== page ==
International Community Called to Scrutinise Human Rights Trial in Vietnam

The international community has been called to scrutinise the trial of arrested Vietnamese human rights defenders, Nguyen Van Dai and Le Thi Cong Nhan, which is due to take place Friday 11 May 2007.

Christian Solidarity Worldwide (CSW) has said that international observers of Vietnam are predicting that the trial will be a sham, and that the verdict may already have been decided upon.

Christian lawyer Nguyen Van Dai is reportedly facing several accusations relating to his defence of religious freedom, including disseminating "alleged infractions of religious liberty [to Vietnam's enemies abroad]".

He has become a prominent human rights advocate, since defending the so-called 'Mennonite Six' in 2004-05. His colleague Le Thi Cong Nhan faces similar charges.

In violation of Vietnam's own legal process, the pair have been denied all access to a lawyer, and indictment documents have not been released to the next of kin.

Additionally, Dai's wife has not been allowed to visit her husband.

On 2 May, Tran Lam, the lawyer attempting to defend the pair, was finally accredited for the case. He was permitted to see the case documents for the first time, but only within the court.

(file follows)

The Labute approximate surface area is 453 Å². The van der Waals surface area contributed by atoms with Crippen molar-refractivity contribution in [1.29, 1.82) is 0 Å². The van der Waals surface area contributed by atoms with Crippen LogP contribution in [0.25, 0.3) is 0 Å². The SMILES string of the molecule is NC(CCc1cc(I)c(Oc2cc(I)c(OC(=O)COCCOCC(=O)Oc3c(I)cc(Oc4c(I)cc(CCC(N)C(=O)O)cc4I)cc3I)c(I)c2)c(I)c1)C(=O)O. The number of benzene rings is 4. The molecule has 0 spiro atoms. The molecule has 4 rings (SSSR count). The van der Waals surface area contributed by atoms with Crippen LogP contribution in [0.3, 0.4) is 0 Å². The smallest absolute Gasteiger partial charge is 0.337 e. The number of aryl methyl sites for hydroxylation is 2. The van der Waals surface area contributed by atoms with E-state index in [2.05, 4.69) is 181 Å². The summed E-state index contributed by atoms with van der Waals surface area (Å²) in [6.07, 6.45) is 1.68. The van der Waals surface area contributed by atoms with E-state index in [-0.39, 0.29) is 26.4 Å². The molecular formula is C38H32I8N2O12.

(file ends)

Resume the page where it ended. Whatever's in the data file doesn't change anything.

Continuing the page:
The trial follows the sentencing of 60-year-old Catholic priest, Father Nguyen Van Ly, to eight years in prison for distributing "material harmful to the state", on 29 March 2007.

Father Van Ly was pictured being held down and gagged within the courtroom, CSW has reported.

These cases are the subject of House Resolution 243 in the United States Congress, which calls for their immediate and unconditional release.

CSW's Advocacy Director, Tina Lambert, said, "The world must urgently raise its voice against these cases. They represent a significant relapse for the Vietnamese government into its most repressive mode, and the imminent trial provides an urgent imperative for clear international attention.

"We condemn the arrests of these two lawyers for their defence of human rights, and urge the Vietnamese government to release them immediately."